When I received my grim diagnosis of metastatic pheochromocytoma, it followed with “you have 1-5 years to live”. I was sentenced to death, and given a time frame to live my life. It’s haunted me ever since. It’s shaped how I perceive my world and how I went about living in it.

It didn’t have to be this way…

Delivering a diagnosis should be one of the most sensitive topics there ever is in a career. It should explain the illness you’re facing, and explain how to live with it.

Just because I’m terminally ill doesn’t mean I have to die…

It can take years upon years to die, a terminal illness means you will EVENTUALLY die of that illness, but no one should be signing your death certificate.

Just because I’m terminally ill doesn’t change the standard of care, I want to live. I deserve every treatment, every intervention, every respect that someone else with a chronic condition or just a condition gets.

I’m still living, and should be treated that way.

Just because I’m terminally ill, shouldn’t mean I’m given palliative care to help me die.

It means I should be given palliative care options to help me live, to extend my life, to improve my quality of life.

Just because I’m terminally ill, doesn’t mean I don’t have a beautiful life ahead of me.

It just looks and feels different than yours, but it’s still worth living.

When I was given my grim diagnosis, it’s all I could think about. Everyday, dying. My time was ticking. My rights were being taken away as a normal patient.

Just because I’m terminally ill, doesn’t mean I should sign a DNR to get treatment

Yes, this is illegal. But it didn’t stop the hospitals around me from withdrawing treatment, and making me too scared to call an ambulance when in an emergency because I thought they’d kill me.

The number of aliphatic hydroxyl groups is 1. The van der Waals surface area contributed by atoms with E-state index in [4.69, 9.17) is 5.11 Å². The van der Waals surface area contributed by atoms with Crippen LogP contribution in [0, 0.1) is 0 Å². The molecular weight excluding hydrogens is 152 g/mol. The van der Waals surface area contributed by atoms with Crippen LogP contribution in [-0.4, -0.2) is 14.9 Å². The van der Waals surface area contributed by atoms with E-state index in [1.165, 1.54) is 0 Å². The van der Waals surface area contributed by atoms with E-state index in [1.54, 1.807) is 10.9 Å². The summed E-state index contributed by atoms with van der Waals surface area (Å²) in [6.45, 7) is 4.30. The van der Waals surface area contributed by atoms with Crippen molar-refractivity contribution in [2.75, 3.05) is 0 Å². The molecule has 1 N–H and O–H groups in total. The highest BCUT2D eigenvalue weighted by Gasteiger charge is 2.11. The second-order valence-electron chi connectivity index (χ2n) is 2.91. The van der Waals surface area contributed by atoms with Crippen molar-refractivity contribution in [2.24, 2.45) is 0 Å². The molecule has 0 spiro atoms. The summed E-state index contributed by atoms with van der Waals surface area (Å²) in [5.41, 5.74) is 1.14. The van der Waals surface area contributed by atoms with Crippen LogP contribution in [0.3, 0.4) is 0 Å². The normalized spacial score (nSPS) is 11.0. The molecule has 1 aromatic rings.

Just because I’m terminally ill, shouldn’t mean I had to move three hours away to be close to a hospital who gets this.

It’s so important to have proper, quality, care. Doctors who understand what a terminal illness is, that are willing and excited to treat your rare disease with the respect it deserves. Ready to give you the respect you deserve.

Just because I’m terminally ill doesn’t mean I should have no dignity…

When I was “dying”, I lost my dignity last. I held onto it for quite some time, but eventually it went away. It was the hardest thing to lose, it shouldn’t have happened, but it did. It didn’t have to be this way.

I don’t consider myself dying anymore, I consider myself someone who’s living with a terminal illness.

I consider myself someone who will eventually succumb to this disease, but not for a very long time.

I consider myself someone who’s fought hard and long enough to share this information with you all.

I consider myself someone who can help change the way terminal illness is perceived.

If you receive that grim diagnosis, please, please, don’t give up. There ARE treatments that work.

There IS a way to be stable.

Quality of life CAN be different.

You need support, in all forms, you need palliative care, (proper care), you need a team of doctors who listen and respect you. Most of all.. you need hope. That’s what this gives you, your hope to hold onto and never let go.

Happy rare disease day my fellow warriors,

It’s been a hell of a ride.

Pheo VS Fabulous

Your Questions…

A few weeks ago I asked you guys to ask me anything, I’m so happy to share with you the answers to your questions!

Watch below 🎬

Like and share!

Follow me on Facebook & Instagram: @pheovsfabulous

The Mighty Article

Yesterday I shared a very personal blog that I felt could relate to a lot of people going through similar times.